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Is soya good or bad for you? Health risks and benefits explained

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Tofu is unfermented soya, while tempeh and miso are fermented soya. What is the difference? And is one better or worse for you than another? Find out here. The soya bean contains “high-quality plant protein”, said The Association of UK Dieticians (BDA). Not only that, soya has essential fatty acids, vitamins, minerals and fibre – whether it’s fermented or unfermented.

Tofu (unfermented soya) is also a source of calcium and low in saturated fat, as are other soya products, such as:

  • Milk alternatives
  • Yoghurt alternatives
  • Desserts and custards

Soya beans also contain isoflavones, but not all soya foods contain this polyphenol as processing methods can remove almost all of it.

Isoflavones are termed “phytoestrogens”; this is because they share a similar chemical structure to the human hormone oestrogen.

Evidence exists that isoflavones could potentially lead to bad side effects in humans.

However, the BDA said there is now “scientific agreement” that this is based on “laboratory or animal studies using pure isoflavones or high doses”.

“It is well established that animals metabolise isoflavones in a different and much more efficient way to humans,” said the BDA.

The organisation continued: “Results from such studies cannot be compared to any human outcomes.”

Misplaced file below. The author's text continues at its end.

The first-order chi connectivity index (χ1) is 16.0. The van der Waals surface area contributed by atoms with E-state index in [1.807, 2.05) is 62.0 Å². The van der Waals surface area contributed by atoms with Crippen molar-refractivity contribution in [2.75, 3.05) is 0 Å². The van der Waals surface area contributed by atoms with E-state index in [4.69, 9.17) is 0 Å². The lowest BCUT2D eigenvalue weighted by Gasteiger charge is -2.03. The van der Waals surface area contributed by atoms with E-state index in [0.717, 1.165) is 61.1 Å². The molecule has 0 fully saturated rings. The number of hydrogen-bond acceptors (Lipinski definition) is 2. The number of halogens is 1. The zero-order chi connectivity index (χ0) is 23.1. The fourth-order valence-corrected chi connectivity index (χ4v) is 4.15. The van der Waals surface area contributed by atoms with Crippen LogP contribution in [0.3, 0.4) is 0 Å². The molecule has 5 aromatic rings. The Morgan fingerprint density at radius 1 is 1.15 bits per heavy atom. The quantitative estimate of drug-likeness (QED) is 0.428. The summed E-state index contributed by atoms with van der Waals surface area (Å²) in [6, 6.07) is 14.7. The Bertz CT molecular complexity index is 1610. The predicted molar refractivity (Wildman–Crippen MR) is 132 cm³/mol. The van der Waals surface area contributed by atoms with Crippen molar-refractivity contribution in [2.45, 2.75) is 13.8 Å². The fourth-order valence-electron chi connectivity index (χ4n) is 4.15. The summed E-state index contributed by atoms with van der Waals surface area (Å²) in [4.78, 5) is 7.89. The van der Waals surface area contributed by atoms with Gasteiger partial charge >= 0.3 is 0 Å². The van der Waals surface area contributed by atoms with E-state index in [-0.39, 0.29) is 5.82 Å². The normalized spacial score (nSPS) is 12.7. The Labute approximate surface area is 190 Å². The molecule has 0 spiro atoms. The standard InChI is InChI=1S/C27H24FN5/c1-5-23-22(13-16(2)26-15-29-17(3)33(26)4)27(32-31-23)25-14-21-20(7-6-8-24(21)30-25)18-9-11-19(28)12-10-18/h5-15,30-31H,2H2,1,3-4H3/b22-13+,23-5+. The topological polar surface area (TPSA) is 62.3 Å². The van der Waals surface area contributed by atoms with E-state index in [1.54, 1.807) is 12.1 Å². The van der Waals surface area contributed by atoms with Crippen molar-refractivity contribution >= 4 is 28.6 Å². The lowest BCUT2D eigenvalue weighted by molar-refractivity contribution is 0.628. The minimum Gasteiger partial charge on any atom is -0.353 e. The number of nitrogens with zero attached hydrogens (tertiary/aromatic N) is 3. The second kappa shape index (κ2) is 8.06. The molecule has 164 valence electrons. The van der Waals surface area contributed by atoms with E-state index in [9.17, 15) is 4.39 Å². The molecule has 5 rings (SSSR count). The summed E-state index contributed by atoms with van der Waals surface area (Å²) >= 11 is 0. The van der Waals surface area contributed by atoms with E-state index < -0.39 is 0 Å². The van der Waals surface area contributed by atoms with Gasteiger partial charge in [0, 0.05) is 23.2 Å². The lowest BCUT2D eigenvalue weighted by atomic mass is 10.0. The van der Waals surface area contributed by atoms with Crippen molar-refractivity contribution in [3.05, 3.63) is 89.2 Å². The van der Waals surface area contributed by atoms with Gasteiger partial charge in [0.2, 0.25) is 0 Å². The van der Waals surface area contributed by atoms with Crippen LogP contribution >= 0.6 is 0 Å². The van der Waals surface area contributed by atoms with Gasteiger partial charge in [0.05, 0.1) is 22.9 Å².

In addition, high doses of pure isoflavones can’t be compared to the lower quantities found in whole soya foods.

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Moreover, whole soya foods have a combination of “many biologically active molecules” – not just isoflavones.

The European Food Safety Authority, World Cancer Research Fund, and the World Health Organisation all concluded that soya foods are safe when eaten as part of a healthy diet.

The consumption of only soya foods would be problematic, as oxalates and phytates – plant chemicals – impair the absorption of iron, zinc and calcium.

The BDA added: “The phytate content can be significantly reduced during the processing of soya foods.

“And many soya foods in the UK are fortified with additional calcium and vitamin D.”

This means calcium and vitamin D are added into soya products that would otherwise on its own not contain these elements.

Soya health benefits

As soya is low in saturated fat, it’s better than eating a sausage sandwich that would make cholesterol levels worse.

Soya protein is also thought to lower the amount of low-density lipoprotein (LDL) cholesterol in the body.

This, in effect, would lower the risk of someone suffering from heart disease, a heart attack and stroke.

Menopausal women may benefit from drinking two glasses of soya milk daily, said the BDA.

This is because the isoflavones may help to reduce the severity and frequency of hot flushes – a symptom of menopause.

The frequency of hot flushes is reportedly reduced by 20.6 percent while the severity of hot flushes is reduced by 26.2 percent.

In addition, menopausal women are at greater risk of heart disease – almost double – and soya products can help to lower that risk.

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